Stratolaunch Systems announces "a radical change in the space launch industry"
Seven years ago, philanthropist Paul G. Allen collaborated with aerospace expert Burt Rutan, to create SpaceShipOne - the first privately-funded, manned rocket ship to fly beyond Earth's atmosphere, and winner of the Ansari X PRIZE. Now, in the post-Shuttle era, the two men have reunited to create a reusable vehicle for launching both manned and unmanned rockets into space. The project was announced in Seattle today.
Allen and Rutan's new company, Stratolaunch Systems, will be developing a mobile launch system consisting of three main components.
The first will be an enormous carrier aircraft, made by Rutan's company Scaled Composites. With a wingspan of over 380 feet (116 m), packing six 747 engines and weighing over 1.2 million pounds (544,311 kg), it will be the largest aircraft ever flown.
Mounted underneath the aircraft's SpaceShipOne-like twin bodies will be a multi-stage booster, which in turn will be attached to the spacecraft. Built by Space Exploration Technologies, this 490,000-pound (222,260-kg) booster will fire once it has been released from the aircraft, carrying the spacecraft into orbit.
The third component of the system will be a mating and integration system, which will allow the aircraft to safely carry and release its payload. It will be designed by aerospace engineering firm Dynetics.
The aircraft will be constructed in a dedicated Stratolaunch hangar, which will reportedly soon be under construction at the Mojave Air and Space Port. Hopefully, the first flight should be taking place within five years. According to the company, its air-launch-to-orbit system "will mean lower costs, greater safety, and more flexibility and responsiveness than is possible today with ground-based systems." Turnaround time between launches should also be much shorter than is currently possible, allowing for a larger number of launches within a given time period.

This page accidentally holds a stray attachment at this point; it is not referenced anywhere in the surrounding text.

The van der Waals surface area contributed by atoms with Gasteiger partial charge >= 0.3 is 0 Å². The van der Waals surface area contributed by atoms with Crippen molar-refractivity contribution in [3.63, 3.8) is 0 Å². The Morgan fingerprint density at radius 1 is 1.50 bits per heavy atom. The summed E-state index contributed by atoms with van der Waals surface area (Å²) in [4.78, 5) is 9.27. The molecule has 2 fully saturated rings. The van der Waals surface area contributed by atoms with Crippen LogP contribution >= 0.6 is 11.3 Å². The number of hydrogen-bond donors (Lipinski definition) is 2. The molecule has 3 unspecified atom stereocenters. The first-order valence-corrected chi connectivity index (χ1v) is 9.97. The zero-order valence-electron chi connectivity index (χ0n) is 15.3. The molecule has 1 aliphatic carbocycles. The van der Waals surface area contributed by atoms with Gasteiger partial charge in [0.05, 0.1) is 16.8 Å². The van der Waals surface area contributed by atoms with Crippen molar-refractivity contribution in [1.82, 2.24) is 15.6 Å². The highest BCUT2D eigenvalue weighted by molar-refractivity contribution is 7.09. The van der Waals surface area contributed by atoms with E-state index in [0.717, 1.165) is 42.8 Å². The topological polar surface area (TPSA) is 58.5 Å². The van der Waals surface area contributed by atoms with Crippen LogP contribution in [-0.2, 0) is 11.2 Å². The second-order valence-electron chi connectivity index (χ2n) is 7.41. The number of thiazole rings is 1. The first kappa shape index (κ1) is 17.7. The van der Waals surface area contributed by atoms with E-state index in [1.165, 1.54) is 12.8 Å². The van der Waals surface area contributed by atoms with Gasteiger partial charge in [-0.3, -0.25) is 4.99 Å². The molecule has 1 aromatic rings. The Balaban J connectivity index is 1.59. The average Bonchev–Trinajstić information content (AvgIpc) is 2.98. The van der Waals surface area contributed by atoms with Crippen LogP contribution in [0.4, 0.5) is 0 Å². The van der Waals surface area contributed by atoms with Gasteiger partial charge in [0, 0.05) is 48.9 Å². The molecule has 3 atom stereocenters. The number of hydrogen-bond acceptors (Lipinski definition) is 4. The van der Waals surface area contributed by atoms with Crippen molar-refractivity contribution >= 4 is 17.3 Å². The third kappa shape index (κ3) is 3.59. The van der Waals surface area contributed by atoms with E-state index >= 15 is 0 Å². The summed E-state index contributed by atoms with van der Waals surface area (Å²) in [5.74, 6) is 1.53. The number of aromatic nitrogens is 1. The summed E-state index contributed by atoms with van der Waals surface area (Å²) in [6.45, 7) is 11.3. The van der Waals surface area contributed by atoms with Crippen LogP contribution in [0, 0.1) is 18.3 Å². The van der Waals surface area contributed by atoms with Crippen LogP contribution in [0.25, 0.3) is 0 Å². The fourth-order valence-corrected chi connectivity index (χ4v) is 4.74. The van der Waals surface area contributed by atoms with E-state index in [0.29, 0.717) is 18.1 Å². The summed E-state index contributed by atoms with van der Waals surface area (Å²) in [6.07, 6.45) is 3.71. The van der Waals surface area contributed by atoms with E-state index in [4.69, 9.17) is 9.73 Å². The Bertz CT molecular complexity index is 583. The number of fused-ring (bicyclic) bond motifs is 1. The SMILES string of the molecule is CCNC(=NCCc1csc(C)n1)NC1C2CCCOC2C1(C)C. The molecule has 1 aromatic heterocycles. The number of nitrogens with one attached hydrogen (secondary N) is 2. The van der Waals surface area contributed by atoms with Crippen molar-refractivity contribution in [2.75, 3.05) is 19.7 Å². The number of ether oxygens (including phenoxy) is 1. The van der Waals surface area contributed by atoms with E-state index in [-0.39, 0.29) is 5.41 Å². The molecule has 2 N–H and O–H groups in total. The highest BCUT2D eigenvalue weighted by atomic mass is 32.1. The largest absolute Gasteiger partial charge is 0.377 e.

Once built, the aircraft will likely operate out of a large airport/spaceport, such as the Kennedy Space Center. It will require a runway at least 12,000 feet (3,658 m) long, and be able to fly to launch points up to 1,300 nautical miles (2,407 km) away.
"I have long dreamed about taking the next big step in private space flight after the success of SpaceShipOne - to offer a flexible, orbital space delivery system," Allen said today. "We are at the dawn of radical change in the space launch industry."
More details are available on the currently heavily-taxed Stratolaunch Systems website, and in the video below.